Somewhere above that lifeline leads to a tiny little boat waiting in a vast ocean for us to return to light, to air and eventually to dry land again.
To divers this is a familiar experience. Follow the rope down, experience an ever so brief encounter with life on a wreck, a reef or just the bottom of the ocean. We do this believing that lifeline will be there at the end of our dive. Trusting it will bring us back up to the safety of our sanctuary on the surface.
This why I have so much respect for free divers. They have no lifeline. They go down with both the freedom of no constraint and the discipline to find their own way back. As a novice free diver I have never been very deep, perhaps 22 meters or a little over 70 feet, unlike some of my friends. Even at that depth I have the most profound sense of the aloneness of being down there, looking up into that blue-green nothing, and knowing that it will take personal effort to swim back up to the surface and that precious air we can’t do without for long. No lifeline.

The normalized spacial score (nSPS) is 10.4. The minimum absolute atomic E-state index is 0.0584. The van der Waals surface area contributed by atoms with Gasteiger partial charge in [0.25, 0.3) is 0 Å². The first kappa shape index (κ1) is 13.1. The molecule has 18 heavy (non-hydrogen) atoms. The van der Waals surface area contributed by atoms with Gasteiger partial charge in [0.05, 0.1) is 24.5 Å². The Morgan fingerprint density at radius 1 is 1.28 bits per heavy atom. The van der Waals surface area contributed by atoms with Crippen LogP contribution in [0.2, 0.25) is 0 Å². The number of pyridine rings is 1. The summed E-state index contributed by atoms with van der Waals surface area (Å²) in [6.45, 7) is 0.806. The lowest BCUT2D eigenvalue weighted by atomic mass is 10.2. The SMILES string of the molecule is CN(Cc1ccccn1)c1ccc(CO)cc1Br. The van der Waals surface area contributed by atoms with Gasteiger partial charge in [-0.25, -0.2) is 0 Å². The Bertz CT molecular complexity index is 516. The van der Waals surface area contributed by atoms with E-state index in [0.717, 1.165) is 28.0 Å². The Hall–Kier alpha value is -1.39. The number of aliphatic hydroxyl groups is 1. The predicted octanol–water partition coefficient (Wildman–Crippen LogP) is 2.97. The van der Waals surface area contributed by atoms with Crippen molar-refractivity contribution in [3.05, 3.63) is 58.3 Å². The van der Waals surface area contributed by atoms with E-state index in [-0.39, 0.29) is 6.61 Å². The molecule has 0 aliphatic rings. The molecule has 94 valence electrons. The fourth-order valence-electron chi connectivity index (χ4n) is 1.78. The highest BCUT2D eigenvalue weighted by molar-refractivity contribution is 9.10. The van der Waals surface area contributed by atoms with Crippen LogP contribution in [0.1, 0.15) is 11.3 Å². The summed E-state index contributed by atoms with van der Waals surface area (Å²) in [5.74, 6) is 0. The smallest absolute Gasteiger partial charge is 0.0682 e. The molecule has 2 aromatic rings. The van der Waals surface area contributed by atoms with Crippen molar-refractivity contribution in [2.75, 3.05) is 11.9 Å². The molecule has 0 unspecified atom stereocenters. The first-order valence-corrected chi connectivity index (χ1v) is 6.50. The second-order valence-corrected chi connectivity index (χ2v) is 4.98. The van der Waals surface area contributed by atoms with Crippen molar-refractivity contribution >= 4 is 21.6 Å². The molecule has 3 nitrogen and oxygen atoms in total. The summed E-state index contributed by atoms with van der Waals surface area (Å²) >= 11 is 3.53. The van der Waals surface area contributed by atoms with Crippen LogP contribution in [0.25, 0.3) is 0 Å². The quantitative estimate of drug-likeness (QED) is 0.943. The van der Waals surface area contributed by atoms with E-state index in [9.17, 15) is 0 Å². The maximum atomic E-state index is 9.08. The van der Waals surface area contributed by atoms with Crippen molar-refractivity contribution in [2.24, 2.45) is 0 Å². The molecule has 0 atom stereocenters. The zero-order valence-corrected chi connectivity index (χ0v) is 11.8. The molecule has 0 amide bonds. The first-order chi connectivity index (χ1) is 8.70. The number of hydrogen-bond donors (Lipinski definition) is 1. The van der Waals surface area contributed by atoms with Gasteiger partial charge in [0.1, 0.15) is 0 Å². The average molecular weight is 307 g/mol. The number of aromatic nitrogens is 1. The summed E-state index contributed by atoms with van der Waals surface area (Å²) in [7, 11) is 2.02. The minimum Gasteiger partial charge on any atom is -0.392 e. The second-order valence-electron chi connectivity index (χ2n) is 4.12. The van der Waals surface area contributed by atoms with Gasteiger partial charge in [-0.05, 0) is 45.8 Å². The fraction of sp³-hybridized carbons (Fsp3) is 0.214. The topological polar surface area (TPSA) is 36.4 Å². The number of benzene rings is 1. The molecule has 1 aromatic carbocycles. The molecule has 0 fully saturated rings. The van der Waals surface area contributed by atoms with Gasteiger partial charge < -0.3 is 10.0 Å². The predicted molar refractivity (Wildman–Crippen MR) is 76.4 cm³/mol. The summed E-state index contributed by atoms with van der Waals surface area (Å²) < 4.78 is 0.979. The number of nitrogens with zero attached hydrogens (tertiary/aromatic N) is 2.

Now as a diver I often feel lazy or guilty if I grab that lifeline to the surface. It’s like I’ve given up taking my own responsibility for adventuring into that realm. Most of the time I’ll simply follow it up, keeping a distance but never venturing too far. Just in case I really need that lifeline.